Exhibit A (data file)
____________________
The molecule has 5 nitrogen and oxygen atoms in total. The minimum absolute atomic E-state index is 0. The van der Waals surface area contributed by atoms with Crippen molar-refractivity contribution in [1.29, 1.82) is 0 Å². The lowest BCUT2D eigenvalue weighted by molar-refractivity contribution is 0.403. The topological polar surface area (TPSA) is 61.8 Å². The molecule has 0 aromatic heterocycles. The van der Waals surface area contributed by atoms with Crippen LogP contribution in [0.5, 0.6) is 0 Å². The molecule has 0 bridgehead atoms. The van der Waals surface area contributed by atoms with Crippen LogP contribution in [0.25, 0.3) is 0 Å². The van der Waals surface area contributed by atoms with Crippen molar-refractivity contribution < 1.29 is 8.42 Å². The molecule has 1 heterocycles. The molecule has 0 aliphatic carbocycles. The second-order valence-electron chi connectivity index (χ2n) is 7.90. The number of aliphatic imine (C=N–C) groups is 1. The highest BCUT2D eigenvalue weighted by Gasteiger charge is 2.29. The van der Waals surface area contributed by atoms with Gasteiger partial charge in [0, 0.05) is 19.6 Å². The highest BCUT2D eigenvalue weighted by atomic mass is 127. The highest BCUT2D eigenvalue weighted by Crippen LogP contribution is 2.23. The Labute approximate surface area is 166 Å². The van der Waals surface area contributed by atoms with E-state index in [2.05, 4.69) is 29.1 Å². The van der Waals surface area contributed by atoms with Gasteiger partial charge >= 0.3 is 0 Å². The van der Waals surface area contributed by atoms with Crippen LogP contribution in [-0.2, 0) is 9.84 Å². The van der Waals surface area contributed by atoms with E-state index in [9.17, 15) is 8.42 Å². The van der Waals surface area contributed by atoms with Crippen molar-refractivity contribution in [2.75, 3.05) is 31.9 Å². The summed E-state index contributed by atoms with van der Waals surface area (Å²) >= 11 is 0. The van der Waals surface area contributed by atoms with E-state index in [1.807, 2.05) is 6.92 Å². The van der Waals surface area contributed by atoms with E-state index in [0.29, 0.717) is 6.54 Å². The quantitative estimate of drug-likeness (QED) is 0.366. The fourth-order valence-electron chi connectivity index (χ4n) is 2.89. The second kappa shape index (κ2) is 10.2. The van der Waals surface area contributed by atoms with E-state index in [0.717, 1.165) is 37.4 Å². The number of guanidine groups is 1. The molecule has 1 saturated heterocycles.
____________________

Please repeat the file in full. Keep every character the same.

The molecule has 5 nitrogen and oxygen atoms in total. The minimum absolute atomic E-state index is 0. The van der Waals surface area contributed by atoms with Crippen molar-refractivity contribution in [1.29, 1.82) is 0 Å². The lowest BCUT2D eigenvalue weighted by molar-refractivity contribution is 0.403. The topological polar surface area (TPSA) is 61.8 Å². The molecule has 0 aromatic heterocycles. The van der Waals surface area contributed by atoms with Crippen LogP contribution in [0.5, 0.6) is 0 Å². The molecule has 0 bridgehead atoms. The van der Waals surface area contributed by atoms with Crippen LogP contribution in [0.25, 0.3) is 0 Å². The van der Waals surface area contributed by atoms with Crippen molar-refractivity contribution < 1.29 is 8.42 Å². The molecule has 1 heterocycles. The molecule has 0 aliphatic carbocycles. The second-order valence-electron chi connectivity index (χ2n) is 7.90. The number of aliphatic imine (C=N–C) groups is 1. The highest BCUT2D eigenvalue weighted by Gasteiger charge is 2.29. The van der Waals surface area contributed by atoms with Gasteiger partial charge in [0, 0.05) is 19.6 Å². The highest BCUT2D eigenvalue weighted by atomic mass is 127. The highest BCUT2D eigenvalue weighted by Crippen LogP contribution is 2.23. The Labute approximate surface area is 166 Å². The van der Waals surface area contributed by atoms with E-state index in [2.05, 4.69) is 29.1 Å². The van der Waals surface area contributed by atoms with Gasteiger partial charge >= 0.3 is 0 Å². The van der Waals surface area contributed by atoms with Crippen LogP contribution in [-0.2, 0) is 9.84 Å². The van der Waals surface area contributed by atoms with E-state index in [9.17, 15) is 8.42 Å². The van der Waals surface area contributed by atoms with Crippen molar-refractivity contribution in [2.75, 3.05) is 31.9 Å². The summed E-state index contributed by atoms with van der Waals surface area (Å²) >= 11 is 0. The van der Waals surface area contributed by atoms with E-state index in [1.807, 2.05) is 6.92 Å². The van der Waals surface area contributed by atoms with E-state index in [0.29, 0.717) is 6.54 Å². The quantitative estimate of drug-likeness (QED) is 0.366. The fourth-order valence-electron chi connectivity index (χ4n) is 2.89. The second kappa shape index (κ2) is 10.2. The van der Waals surface area contributed by atoms with E-state index in [0.717, 1.165) is 37.4 Å². The number of guanidine groups is 1. The molecule has 1 saturated heterocycles.